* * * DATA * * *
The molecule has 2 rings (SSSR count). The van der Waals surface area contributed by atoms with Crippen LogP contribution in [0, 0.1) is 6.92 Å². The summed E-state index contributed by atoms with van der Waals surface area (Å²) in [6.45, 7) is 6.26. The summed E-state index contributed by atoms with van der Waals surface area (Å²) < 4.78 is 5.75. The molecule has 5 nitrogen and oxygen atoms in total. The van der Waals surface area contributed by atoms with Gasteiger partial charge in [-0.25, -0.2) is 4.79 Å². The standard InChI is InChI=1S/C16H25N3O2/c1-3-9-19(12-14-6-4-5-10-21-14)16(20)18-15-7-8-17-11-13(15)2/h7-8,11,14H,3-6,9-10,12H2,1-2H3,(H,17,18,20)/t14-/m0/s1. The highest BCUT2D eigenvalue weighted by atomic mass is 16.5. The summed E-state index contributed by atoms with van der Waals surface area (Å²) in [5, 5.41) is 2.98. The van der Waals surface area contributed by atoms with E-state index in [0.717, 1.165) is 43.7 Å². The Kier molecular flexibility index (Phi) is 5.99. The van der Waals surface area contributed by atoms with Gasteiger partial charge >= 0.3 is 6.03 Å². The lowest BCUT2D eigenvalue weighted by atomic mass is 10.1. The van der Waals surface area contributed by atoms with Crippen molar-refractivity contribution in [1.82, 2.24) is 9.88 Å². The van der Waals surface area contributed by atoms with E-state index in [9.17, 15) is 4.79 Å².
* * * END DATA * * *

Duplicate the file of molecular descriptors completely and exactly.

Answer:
The molecule has 2 rings (SSSR count). The van der Waals surface area contributed by atoms with Crippen LogP contribution in [0, 0.1) is 6.92 Å². The summed E-state index contributed by atoms with van der Waals surface area (Å²) in [6.45, 7) is 6.26. The summed E-state index contributed by atoms with van der Waals surface area (Å²) < 4.78 is 5.75. The molecule has 5 nitrogen and oxygen atoms in total. The van der Waals surface area contributed by atoms with Gasteiger partial charge in [-0.25, -0.2) is 4.79 Å². The standard InChI is InChI=1S/C16H25N3O2/c1-3-9-19(12-14-6-4-5-10-21-14)16(20)18-15-7-8-17-11-13(15)2/h7-8,11,14H,3-6,9-10,12H2,1-2H3,(H,17,18,20)/t14-/m0/s1. The highest BCUT2D eigenvalue weighted by atomic mass is 16.5. The summed E-state index contributed by atoms with van der Waals surface area (Å²) in [5, 5.41) is 2.98. The van der Waals surface area contributed by atoms with E-state index in [0.717, 1.165) is 43.7 Å². The Kier molecular flexibility index (Phi) is 5.99. The van der Waals surface area contributed by atoms with Gasteiger partial charge >= 0.3 is 6.03 Å². The lowest BCUT2D eigenvalue weighted by atomic mass is 10.1. The van der Waals surface area contributed by atoms with Crippen molar-refractivity contribution in [1.82, 2.24) is 9.88 Å². The van der Waals surface area contributed by atoms with E-state index in [9.17, 15) is 4.79 Å².